We felt a lot of support from the community. We were really happy when we found a perfect building for our center, and the landlord agreed on exchanging the three-month rent for refurbishing the place. Our friends agreed to help us for free, we just had to buy the materials.  They are all expats and empowered us to open our centre.  The CEO of Insighters, the company where I teach English, made a contribution of CZK 50,000 and a full team of people to do graphic and website design, which empowered our project to come into reality. For a long time, it felt like we were riding this kind of wave with everything falling into place and us being mere facilitators.

Do you feel like the wave is no longer there?

Yeah, sometimes. We have been through this whole process, we've obviously met a lot of other people who've been really active, and now they face similar obstacles.

People are still desperate for integration, language, an opportunity for work, and for their kids to make friends. We have the potential to employ eight Ukrainian people and one Czech.

You list several fundraising methods on your site. Tell us a bit more.

We offer some unique ways one can make a contribution. For instance, we have an annual membership program for companies with exclusive services, including a three-day developmental training for employees, exclusive access to unique nature immersion retreats and permaculture events, discounts on team building events and English lessons, and brunch and events with the community. We came up with this idea because we wanted to combine fundraising with giving back to our contributors. We also offer yoga and activity days in schools and are really excited by this project but expect it will be successful from September. In addition, we also offer special services for individuals and companies, such as translations, language lessons, and even massages and reflexology.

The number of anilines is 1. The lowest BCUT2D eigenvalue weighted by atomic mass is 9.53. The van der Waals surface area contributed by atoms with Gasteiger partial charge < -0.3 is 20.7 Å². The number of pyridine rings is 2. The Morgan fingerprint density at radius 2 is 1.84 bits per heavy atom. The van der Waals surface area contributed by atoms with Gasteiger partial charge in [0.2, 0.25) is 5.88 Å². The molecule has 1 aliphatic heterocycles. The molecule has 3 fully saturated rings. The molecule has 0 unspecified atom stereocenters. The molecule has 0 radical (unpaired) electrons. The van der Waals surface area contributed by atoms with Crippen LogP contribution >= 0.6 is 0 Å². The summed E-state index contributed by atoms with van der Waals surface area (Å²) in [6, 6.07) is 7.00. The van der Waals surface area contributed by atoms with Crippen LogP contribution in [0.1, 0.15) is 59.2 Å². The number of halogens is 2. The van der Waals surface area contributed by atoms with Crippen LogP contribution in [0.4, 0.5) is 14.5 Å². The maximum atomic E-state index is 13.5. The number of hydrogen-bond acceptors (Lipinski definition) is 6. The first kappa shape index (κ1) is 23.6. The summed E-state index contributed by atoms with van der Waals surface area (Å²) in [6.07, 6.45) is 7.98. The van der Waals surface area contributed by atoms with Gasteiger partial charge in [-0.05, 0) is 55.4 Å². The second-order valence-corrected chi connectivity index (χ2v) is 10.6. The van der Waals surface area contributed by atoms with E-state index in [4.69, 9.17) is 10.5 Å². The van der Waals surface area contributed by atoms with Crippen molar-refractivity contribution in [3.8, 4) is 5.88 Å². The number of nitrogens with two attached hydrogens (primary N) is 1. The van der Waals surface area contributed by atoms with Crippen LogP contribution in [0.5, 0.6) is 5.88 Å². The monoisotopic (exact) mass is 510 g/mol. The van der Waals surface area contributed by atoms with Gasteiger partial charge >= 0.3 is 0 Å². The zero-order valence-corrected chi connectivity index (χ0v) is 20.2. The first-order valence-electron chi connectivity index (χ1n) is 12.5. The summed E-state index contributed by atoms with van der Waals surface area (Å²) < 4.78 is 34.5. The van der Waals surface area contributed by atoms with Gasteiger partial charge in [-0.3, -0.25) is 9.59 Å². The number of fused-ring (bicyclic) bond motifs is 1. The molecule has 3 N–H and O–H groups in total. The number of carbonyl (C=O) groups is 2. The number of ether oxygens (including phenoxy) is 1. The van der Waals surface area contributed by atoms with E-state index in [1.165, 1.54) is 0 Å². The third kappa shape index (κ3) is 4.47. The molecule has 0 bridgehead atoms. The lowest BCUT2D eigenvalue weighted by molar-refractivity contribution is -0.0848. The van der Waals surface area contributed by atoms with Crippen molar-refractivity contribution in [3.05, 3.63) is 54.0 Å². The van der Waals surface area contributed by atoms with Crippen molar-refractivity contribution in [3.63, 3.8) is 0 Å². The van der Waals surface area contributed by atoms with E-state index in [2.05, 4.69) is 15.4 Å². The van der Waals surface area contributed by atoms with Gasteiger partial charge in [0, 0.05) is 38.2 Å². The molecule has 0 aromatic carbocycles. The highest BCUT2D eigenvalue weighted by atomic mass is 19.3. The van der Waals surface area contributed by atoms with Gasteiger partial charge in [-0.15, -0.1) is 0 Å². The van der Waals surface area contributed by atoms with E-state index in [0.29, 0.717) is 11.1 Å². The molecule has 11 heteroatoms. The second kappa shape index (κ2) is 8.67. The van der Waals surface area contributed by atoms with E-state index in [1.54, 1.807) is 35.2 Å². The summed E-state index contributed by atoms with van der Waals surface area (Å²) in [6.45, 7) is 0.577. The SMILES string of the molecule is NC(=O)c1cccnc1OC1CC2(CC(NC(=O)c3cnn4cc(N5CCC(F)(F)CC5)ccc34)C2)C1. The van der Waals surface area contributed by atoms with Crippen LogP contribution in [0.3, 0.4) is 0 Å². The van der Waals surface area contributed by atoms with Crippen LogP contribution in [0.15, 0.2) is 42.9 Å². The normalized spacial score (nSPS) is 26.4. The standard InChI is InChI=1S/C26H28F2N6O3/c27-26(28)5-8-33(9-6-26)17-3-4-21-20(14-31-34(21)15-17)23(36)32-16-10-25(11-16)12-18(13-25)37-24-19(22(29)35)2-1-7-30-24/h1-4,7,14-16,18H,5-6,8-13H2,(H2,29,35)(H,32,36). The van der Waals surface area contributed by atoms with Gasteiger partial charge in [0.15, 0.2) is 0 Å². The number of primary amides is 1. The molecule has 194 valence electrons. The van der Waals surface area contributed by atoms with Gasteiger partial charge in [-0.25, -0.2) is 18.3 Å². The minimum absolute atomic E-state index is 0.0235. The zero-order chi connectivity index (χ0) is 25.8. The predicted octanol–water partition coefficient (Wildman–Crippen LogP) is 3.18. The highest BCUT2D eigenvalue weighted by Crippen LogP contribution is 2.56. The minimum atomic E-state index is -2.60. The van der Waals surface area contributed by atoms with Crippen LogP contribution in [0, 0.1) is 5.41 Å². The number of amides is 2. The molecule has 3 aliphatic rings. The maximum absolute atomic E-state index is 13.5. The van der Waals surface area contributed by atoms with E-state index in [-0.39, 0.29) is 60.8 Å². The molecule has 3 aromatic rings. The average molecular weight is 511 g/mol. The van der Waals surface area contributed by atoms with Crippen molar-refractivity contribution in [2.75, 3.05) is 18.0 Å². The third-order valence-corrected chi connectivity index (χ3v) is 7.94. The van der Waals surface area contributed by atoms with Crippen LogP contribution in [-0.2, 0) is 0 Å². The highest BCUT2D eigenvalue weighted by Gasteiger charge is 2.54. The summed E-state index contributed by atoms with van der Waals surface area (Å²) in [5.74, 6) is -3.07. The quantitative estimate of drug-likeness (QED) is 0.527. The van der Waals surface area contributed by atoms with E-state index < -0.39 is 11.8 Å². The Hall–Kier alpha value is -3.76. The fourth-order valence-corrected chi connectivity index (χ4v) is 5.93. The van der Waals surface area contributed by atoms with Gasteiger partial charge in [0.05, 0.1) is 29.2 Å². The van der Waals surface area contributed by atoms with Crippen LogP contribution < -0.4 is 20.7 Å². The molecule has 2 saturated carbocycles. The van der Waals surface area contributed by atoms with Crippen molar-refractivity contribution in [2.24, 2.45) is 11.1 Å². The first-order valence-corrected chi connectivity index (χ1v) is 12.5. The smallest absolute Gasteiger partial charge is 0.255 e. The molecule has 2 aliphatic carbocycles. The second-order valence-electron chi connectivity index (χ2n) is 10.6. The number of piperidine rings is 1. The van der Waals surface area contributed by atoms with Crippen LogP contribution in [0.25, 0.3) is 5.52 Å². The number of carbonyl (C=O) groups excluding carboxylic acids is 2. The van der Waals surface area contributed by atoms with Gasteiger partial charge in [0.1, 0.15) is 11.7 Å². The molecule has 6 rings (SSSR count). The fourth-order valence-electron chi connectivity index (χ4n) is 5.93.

Are people kind of getting used to the idea of war?

Everybody's got used to the war. When I hear people say, ‘Oh I've already given,’ I think, what do you think these people have given? They've given up their life, they've given up their husbands, they've given up their homes, jobs, and everything they knew to try and find some safety. Sure, people have given what they probably thought they could, but if you speak to someone from Ukraine just for a minute, you want to give them anything. You can see the pain in the eyes and also the gratitude for the help.

How can you help the center?

  • Contribute. To help the center start running, donate to cover the costs for the first six months until Empowering can receive EU grants and government subsidies.
  • Donate. Donate items that the center needs to provide language courses, trauma therapy, and wellbeing therapy. See a wishlist here.
  • Become a member. The center offers an annual membership program for companies with exclusive services.
  • Use a service. Consider using the center's services, such as translations, language lessons, massages, reflexology services, and more.